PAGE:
Integration in Learning

Celebrating "integrated learning" this term. This term celebrating “Integrated learning” means adding value in what we already doing - At Aarohi no process or no curriculum is fixed, it evolves from the life we live at the campus.

  • A child baking a cake finds it “waste of time” to read about history of baking or understanding the various process of baking.

  • A child wanting to make Bamboo chair just want to start with making a chair, and finds it unnecessary to get into the dimensions (circle and diameter) of the Bamboo stool

  • One who was doing Decoupage read with a bit a reluctance about the origin and various techniques of decoupage

  • One who is part of Maths club finds it “Extra” to watch a movie on “the story of one”.

  • For one creative writing does not look at all connected with making soup with unknown/ new ingredients

  • A child working with mud is questioned by parents, “its okay to work with mud, but did you learn maths today?”

And many more such experiences. Not only parents, kids too have apprehensions "how is this going to help me"? Our minds are conditioned. A child learning maths in maths club don't ask "how is maths going to help me building my career"? But the same child will ask "how is cooking going to help me in building my career?" The child knows, that knowing maths have a tangible known path of reaching out to some outcome (class, exams and degree) but the child is less exposed to intangible path of process of learning. A child learning crochet stitches can easily be questioned " how is crochet going to help you in future (job, career). A child who works with mud is questioned " are you going to become a mason? And obviously the career of mason does not look very promising. But Pause, and think "is the child really learning crochet or construction or the child is learning how to learn what I want to learn"?

We are so used to of tangible learning (grades, certificate, marks, subjects) that intangible learning becomes insignificant. And since we are also not used to of recognizing intangible learning, the self doubts keeps popping up.

We cannot change our attitude about learning until we first change how we think about work: what it is, what value it had, and what role it plays in one's life.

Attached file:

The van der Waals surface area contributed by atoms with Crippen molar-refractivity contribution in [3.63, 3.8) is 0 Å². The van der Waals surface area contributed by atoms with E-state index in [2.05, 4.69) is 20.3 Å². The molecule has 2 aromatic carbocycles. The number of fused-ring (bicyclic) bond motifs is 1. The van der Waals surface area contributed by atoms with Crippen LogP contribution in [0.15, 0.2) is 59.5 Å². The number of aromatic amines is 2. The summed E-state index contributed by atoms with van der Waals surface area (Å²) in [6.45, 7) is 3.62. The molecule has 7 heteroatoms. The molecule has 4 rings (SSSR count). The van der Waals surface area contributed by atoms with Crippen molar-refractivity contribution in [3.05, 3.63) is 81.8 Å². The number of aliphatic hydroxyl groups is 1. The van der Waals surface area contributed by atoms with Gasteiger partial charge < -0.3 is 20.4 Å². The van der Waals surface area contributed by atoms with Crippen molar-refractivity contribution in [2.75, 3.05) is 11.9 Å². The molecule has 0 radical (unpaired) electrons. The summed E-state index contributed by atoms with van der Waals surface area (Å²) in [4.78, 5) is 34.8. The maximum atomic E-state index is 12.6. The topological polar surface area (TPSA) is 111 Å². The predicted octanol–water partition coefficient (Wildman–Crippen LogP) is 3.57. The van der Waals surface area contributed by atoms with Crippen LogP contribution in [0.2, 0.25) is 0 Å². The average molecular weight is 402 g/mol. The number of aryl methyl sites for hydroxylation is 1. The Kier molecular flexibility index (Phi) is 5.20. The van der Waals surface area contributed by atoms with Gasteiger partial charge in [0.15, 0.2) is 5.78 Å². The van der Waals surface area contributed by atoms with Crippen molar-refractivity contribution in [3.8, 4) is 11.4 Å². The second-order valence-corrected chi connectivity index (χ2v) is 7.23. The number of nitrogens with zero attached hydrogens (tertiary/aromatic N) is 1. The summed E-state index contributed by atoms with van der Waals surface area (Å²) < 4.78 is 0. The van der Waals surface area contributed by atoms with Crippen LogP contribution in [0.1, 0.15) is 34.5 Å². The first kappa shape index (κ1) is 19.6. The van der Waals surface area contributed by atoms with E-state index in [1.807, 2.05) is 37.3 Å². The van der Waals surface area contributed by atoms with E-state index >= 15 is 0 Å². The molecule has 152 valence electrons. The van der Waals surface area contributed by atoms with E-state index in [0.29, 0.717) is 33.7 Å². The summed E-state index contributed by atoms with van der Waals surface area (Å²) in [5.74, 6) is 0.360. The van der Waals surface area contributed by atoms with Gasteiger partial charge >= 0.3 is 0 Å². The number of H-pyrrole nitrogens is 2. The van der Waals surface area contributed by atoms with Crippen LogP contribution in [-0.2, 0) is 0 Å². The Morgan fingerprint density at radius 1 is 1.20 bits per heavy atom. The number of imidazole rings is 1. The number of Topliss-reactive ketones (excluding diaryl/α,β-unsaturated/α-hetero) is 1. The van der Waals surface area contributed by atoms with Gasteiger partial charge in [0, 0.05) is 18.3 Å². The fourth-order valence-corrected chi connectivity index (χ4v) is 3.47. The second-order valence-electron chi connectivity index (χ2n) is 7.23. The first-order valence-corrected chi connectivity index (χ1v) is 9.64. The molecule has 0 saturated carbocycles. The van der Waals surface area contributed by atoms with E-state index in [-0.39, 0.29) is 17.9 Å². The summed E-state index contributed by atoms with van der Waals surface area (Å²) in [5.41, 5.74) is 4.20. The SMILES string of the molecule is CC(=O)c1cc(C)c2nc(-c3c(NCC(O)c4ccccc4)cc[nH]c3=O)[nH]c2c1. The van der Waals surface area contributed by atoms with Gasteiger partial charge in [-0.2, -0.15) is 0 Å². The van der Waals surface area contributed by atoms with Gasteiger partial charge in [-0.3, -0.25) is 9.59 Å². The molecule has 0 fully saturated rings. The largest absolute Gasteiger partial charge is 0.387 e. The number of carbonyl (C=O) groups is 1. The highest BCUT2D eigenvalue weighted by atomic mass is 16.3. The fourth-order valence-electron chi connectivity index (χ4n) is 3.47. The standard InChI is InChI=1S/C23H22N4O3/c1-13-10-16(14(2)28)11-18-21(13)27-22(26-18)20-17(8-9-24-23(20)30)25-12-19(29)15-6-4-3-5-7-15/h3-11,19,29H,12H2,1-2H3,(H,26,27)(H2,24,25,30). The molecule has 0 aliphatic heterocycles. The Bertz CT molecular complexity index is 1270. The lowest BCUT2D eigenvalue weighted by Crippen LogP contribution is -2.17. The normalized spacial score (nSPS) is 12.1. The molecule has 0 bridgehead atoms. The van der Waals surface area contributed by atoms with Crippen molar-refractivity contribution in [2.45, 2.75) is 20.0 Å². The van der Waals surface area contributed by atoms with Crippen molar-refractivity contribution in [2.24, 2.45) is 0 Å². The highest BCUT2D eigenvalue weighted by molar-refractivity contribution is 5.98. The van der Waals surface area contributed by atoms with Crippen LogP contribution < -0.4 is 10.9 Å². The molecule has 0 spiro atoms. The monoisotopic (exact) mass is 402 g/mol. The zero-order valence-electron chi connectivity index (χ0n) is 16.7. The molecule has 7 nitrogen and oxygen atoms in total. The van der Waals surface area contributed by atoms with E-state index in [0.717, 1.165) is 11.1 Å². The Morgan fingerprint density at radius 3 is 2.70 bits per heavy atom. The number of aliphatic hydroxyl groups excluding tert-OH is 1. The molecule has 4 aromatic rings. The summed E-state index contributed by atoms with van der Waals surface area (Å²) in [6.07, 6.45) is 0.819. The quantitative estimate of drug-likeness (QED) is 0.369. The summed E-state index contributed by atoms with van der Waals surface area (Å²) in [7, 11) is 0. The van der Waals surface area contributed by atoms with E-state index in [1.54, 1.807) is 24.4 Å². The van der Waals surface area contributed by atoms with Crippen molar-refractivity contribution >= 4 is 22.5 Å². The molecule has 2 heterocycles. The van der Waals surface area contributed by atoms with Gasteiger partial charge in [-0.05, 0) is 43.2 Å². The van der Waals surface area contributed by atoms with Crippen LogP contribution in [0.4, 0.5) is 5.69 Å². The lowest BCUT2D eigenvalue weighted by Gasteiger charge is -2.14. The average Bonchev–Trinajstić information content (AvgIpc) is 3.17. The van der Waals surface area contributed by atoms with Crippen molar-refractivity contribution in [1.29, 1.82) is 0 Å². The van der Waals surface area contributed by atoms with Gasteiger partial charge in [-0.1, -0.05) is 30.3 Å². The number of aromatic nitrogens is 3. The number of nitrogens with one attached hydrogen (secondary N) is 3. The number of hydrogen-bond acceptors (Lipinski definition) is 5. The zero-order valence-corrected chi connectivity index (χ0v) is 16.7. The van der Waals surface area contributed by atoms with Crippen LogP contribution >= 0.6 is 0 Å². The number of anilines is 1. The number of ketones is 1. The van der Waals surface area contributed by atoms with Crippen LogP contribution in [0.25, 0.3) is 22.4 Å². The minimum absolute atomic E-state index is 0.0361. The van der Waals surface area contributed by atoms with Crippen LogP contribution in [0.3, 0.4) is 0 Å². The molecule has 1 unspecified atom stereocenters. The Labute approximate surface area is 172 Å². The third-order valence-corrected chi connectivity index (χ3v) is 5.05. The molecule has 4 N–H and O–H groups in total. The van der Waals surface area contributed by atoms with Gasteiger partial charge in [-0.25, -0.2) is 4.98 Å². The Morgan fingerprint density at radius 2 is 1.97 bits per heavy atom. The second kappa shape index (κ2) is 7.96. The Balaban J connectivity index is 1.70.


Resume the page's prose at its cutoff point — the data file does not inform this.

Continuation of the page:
Often learning is limited to "skill development". Maths is learned as maths and science as science but can maths, science, geography, history, language, emotions, economics can be learned all through the same skill development? Such learning sometime is intangible but worth exploring. The synonyms of “Integrate' includes words like combining, assimilation, unification, harmony, fusing, blending, mixing and so on.


At Aarohi we give emphasis on doing real life projects  - the projects comes out of our living needs. Setting up DC speakers, Extending AC lights to new structures, Setting up router (we need internet in our kitchen also, as kitchen is a major learning space for us), need stools for carpentry workshop, make chutney podi, make garden pach and so on. The advantage of projects coming out of our living needs is that it gets immediate feedback - Internet not working, Speaker not connecting, water leaking, spice more in chutney podi, stool too small or big….and also appreciation comes naturally - Gratitude for DC speakers because now we do not depend in UPS, Chutney podi adds value in our meals, Green gram harvested and so on.

While the facilitators are brining integration in doing, kids are some time not able to see value in integration, may be some are conditioned to looking at learning in fragmentation. The celebration means bringing the concept alive in the community. We bring learning in many different forms in the community and many times its important to know why one is doing what one is doing.